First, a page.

The 1970’s were by far the best decade in Steeler history. There would be a couple of decades that would approach the success of the 70’s but none would really come close. They won 4 Super Bowls and made the playoffs the last 8 years of the decade. The odd thing about the decade was probably their best team, the 1976 team, did not make the Super Bowl, let alone win it.
Record For The Decade: 99 Wins 44 Losses and 1 Tie.
Best Year: 1978 14-2 Won Super Bowl
Worst Year: 1970 5-9
Why The Steelers Won More Than They Loss: Chuck Noll took over in 1969 and built the team almost totally on draft choices. Joe Greene, Terry Bradshaw, Frank Lewis, Franco Harris and J. T. Thomas were the number 1 picks from 69 to 73. They picked up Mel Blount in the 3rd round, in 1970 and Mike Wagner in the 11th round, in 1971. Then came the draft of 1974. It is considered the best draft of all time. The Steelers picked up Lynn Swan, Jack Lambert, John Stallworth and Mike Webster in the first 5 rounds. That year they picked up Randy Grossman and Donnie Shell as undrafted free agents. The Steelers had many on the field leaders during this decade, but the true leader of this team was Chuck Noll. Noll would not tolerate anything but total dedication to the cause of winning championships. The Steelers made the playoffs in 72 and 73, but Noll was not satisfied. The 74 team saw 14 rookies on the 48 man roster. Terry Bradshaw did not start the first 6 games. Bradshaw was giving Noll such fits that he even started Terry Hanratty in the 10th game against Cleveland. Hanratty threw more interceptions than completions but somehow the Steelers still managed to win. After that Bradshaw started every game, something finally clicked, and the rest is history.
Significant Games: They won 4 Super Bowls and in 72 there was the immaculate reception, but I feel there were 3 significant games for the Steelers during this decade, with 2 of them being defeats. The first one came in 1972. The Steelers started the season 2-2 but then reeled off 5 wins a row thanks to that great defense and the running of Franco Harris. The five teams they defeated were not considered any kind of elite teams. This led into a showdown with the mighty Cleveland Browns who were also 7-2 and had won the division 3 out of the last 4 years. The Steelers trailed at one time in the game 20-3, but stormed back to take the lead 24-23, capped by a 75-yard touchdown run by Franco Harris. They lost on a late field goal, 26-24 but this game showed that this team had arrived. The Steelers trounced the Browns two weeks later in Pittsburgh, 30-0, and went on to win their first division title in history. The next significant game was the 1974 AFC Championship. The Oakland Raiders had just defeated the Miami Dolphins in a great semifinal game, that ended the Dolphins hopes of becoming the first team to win 3 Super Bowls in a row. The Steelers had to go out to Oakland, and it was considered a foregone conclusion, that the Raiders would win to go on to the Super Bowl. This was the week that Noll told his team that the best damn team in football is sitting right in front of me in Pittsburgh. Even though they trailed 10-3 going into the 4 quarter the Steelers looked like the dominant team from the beginning and scored 21 points in the 4th quarter to win going away, 24-13, to seal their first trip to the Super Bowl. Oakland was involved in the last significant game when they met the Steelers for the third consecutive year in the 1976 AFC Championship Game. Unfortunately for the Steelers both Franco Harris and Rocky Blier were injured, and the Steelers were never in the game and lost 24-7. You never know what might have been, but it was the Steelers best chance to win 3 Super Bowls in a row.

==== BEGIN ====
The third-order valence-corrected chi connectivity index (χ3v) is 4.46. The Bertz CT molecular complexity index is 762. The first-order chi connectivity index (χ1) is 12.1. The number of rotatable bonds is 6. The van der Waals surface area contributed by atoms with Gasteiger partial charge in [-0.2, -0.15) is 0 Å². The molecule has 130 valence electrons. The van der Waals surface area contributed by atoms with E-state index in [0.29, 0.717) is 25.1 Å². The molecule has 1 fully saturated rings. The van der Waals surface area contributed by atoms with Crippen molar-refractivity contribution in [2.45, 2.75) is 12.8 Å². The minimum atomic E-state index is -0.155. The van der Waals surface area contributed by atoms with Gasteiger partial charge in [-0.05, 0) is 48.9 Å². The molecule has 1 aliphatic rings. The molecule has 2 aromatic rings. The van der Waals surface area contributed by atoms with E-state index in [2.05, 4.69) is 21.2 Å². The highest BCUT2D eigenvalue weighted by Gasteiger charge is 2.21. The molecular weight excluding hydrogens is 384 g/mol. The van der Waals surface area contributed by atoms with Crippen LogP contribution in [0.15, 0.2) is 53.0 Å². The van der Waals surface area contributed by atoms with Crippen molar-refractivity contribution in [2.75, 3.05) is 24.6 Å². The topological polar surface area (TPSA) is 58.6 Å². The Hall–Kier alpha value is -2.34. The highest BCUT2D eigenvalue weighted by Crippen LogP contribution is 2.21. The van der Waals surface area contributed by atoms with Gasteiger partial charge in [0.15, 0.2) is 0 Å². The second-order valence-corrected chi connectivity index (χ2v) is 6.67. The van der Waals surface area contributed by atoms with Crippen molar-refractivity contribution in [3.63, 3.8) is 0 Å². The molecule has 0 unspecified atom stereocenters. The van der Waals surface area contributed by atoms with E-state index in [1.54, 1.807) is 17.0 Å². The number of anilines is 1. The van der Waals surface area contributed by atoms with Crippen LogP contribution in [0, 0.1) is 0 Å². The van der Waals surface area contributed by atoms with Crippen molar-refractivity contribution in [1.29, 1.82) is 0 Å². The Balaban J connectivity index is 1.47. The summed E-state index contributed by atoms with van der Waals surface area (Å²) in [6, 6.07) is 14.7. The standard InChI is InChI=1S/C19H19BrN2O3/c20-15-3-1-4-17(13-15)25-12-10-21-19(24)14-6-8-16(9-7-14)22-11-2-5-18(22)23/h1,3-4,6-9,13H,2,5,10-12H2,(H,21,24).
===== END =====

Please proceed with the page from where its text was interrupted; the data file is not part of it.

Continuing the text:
The Decades Best Player: This is the one decade that you really cannot pick a best player. There is no question that the core to this team during those years was Terry Bradshaw, Franco Harris, Jack Lambert, and Joe Greene. The proof of this is the fact that during the next decade they tried to replace them, and never could. More on all of that when we get to the 80’s. They were all Hall of Famers, but more importantly they were the heart and soul of the greatest teams in Steeler history. The Steelers had other Hall of Famers and major contributors to their success, but it was those 4 players who epitomized what it meant to be a Pittsburgh Steeler, each in his own way, Bradshaw with his perseverance, Harris with his consistency, Lambert with his ferocity, and Greene with his dominate presence. They were indeed the players that led the glory years.
The Steelers went from their worst decade to their most successful decade. The Steelers were great in every phase of the game, but like any great run you always have to have a little good fortune on your side. All that good fortune disappeared as they headed into the 80’s.